No monopolies on government eavesdroppingBy Joseph Fitchett
Paris, Monday, February 28, 2000
PARIS - The wave of concern in Europe about U.S. intelligence services' intercepting commercial phone, fax and e-mail messages around the world has been surprising, diplomats say, mainly because it seems to demonstrate deepening international fears about the global reach of U.S. power.
The only new element in the discussion, triggered by a European Parliament report last week, is that Washington has for the first time dropped its denials that U.S. agencies routinely tap private conversations on a huge scale.
For more than a decade, after an earlier report first raised questions about worldwide U.S. electronic intelligence capabilities, Washington has maintained officially that the National Security Agency and National Reconnaissance Office and other U.S. listening agencies targeted only military and political antagonists.
Now the European Parliament report, filed in December and debated publicly last week, has taken a fresh and deeper look at Echelon, as the system is known.
While not entirely new, these disclosures - that the United States and its closest allies have developed a post-Cold War system that can record up to 2 billion telephone messages daily - fit a pattern of diffuse, persistent fears that Washington is ready to use any means, fair or foul, to advance toward U.S. global hegemony in power and business.
In a bid to clear up some misapprehensions, U.S. and European officials and specialists, some with links to intelligence services, were willing to disclose some aspects of current signal intelligence, as electronic eavesdropping is known, on the condition that they not be identified.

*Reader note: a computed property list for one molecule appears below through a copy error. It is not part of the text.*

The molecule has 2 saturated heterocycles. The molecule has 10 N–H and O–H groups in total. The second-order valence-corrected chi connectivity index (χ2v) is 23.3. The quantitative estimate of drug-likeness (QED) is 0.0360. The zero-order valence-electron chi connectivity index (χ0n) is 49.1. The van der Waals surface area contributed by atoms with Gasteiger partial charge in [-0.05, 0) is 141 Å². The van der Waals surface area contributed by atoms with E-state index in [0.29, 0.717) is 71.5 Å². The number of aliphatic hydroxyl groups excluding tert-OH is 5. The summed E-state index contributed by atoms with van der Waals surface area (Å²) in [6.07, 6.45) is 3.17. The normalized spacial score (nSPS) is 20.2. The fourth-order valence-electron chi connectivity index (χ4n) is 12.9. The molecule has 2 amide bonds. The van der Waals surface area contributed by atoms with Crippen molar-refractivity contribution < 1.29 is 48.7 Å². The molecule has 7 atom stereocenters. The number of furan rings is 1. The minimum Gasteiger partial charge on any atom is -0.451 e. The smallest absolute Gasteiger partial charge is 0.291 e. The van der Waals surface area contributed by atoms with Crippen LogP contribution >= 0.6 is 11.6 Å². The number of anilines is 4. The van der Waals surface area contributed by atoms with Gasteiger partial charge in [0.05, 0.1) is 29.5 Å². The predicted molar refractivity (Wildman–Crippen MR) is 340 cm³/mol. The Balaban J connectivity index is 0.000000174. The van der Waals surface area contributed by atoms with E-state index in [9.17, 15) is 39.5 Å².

They all asserted that listening to private conversations was common practice among governments, including those of Britain, Australia and Canada, which are associated with the United States in a worldwide effort.
France, too, where the media and some officials have gone furthest in accusing the United States of commercial espionage, has its own worldwide network to listen to international telephone communications, the officials and specialists said.
A secret facility in French Guiana is targeted on the main commercial communications satellite frequencies over North America and also has antennas designed to pick up calls inside the United States, they said.
Declining to comment on current French practices - except to praise Paris for cooperation in this area against international terrorists - the sources said France had a record into the 1990s of turning over secrets to French industry, which until recently has been largely state-owned.
Similar charges have been leveled at the U.S.-run worldwide program. In the European Parliament report, this complaint - that information gleaned by the National Security Agency and other U.S. intelligence agencies is given to American companies to help them against foreign competition - cites two often-mentioned cases where U.S. companies beat out French rivals at the last minute.